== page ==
Many of my TMJ patients also complain of ear problems and sinus symptoms. Is there a relationship between these painful and uncomfortable conditions and TMJ dysfunction? Let’s start with ears.
Ear Problems & TMJ
The experience of ear symptoms in patients with TMJ is very predictable due to a number of factors. Most importantly during growth and development the structures of the ear, the TM Joint and the jaw muscles originate from similar cells and as a result share nerve pathways that can influence muscle tone and performance. For instance, the muscle that determines the size of the Eustachian tube (influences ear pressure) is directly influenced by the same nerve that serves the jaw muscles and TM Joint. As a result, a TMJ problem can lead to changes in the way the Eustachian tube effects the ear, at times leading to symptoms of ear pressure, fullness, clogging, pain and even ringing.
In addition, the tension across the tympanic membrane and the position of the malleus bone can also be altered in patients with TMJ. As a result ear symptoms can emerge and linger. Ringing ears or tinnitus is only occasionally related to TMJ problems. A relationship may exist when the tinnitus changes during jaw movements and or eating. If the tinnitus (pitch and intensity) does not change as a result of jaw function and remains constant on a daily basis it is unlikely that TMJ therapy can help.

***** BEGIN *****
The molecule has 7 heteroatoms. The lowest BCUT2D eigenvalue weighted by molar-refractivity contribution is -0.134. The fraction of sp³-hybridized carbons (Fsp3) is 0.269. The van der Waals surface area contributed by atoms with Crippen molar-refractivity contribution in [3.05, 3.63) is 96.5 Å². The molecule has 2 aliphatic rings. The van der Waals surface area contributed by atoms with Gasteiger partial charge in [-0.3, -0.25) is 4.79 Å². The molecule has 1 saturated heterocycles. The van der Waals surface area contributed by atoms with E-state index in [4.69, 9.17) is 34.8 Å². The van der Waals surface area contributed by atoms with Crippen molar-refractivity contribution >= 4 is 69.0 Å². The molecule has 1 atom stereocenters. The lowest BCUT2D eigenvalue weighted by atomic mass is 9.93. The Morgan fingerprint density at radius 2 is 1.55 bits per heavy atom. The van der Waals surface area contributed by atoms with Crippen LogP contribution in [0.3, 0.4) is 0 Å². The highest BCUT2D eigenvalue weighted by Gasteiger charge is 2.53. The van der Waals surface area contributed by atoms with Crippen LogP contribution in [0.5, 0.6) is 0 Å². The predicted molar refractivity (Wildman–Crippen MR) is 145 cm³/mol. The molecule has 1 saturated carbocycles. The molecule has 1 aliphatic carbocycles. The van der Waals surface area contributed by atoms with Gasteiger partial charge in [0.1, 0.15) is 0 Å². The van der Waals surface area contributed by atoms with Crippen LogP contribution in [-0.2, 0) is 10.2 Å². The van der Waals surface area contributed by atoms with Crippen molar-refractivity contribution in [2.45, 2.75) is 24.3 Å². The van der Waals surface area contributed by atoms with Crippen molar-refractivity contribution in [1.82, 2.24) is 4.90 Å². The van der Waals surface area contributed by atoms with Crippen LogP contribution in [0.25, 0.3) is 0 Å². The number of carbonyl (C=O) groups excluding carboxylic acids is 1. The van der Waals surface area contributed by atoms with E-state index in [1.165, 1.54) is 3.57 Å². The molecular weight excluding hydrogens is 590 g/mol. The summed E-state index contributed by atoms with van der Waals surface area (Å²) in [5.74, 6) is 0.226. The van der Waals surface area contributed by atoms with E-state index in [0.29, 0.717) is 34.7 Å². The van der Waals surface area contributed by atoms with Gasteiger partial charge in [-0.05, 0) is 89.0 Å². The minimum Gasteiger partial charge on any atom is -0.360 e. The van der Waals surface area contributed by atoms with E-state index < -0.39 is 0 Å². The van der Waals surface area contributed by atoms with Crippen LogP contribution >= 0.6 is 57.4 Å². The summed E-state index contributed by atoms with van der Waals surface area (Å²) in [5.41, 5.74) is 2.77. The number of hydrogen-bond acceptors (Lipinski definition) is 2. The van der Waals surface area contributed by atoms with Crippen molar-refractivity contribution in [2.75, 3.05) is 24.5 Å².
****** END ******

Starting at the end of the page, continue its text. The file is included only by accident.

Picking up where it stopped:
Sinus Symptoms & TMJ
With regard to sinus symptoms it is common for patients with TMJ to complain of pain and pressure in their sinuses, despite the fact that there is no sinus disease, infection, or inflammation. The reason is due to mechanisms of referral, where the site of the symptom is not the origin of the symptom. Jaw muscles in particular can refer pain to the sinus region often making a diagnosis difficult. Muscles that are tight, inflamed, and fatigued due to overuse behaviors and sleep bruxism commonly lead to sinus symptoms. As a result TMJ therapy that reduces muscle problems often leads to the relief of the reported sinus symptoms. Some common treatments include jaw exercises; jaw muscle conditioning, massage, bite plates, and injection/needling therapy that relax tense overworked muscles.
The bottom line is that if a patient seeks care with ear and or sinus symptoms that have no apparent relationship to disease, injury or illness, then there is a good chance that an underlying TMJ problem may be responsible.
Dr. Donald Tanenbaum is a specialist with offices in New York City and Long Island, NY. He is uniquely qualified to diagnose and treat facial pain associated with jaw problems, TMJ, referred pain, nerve pain, and migraines. Find out more at www.tanenbaumtmj.com.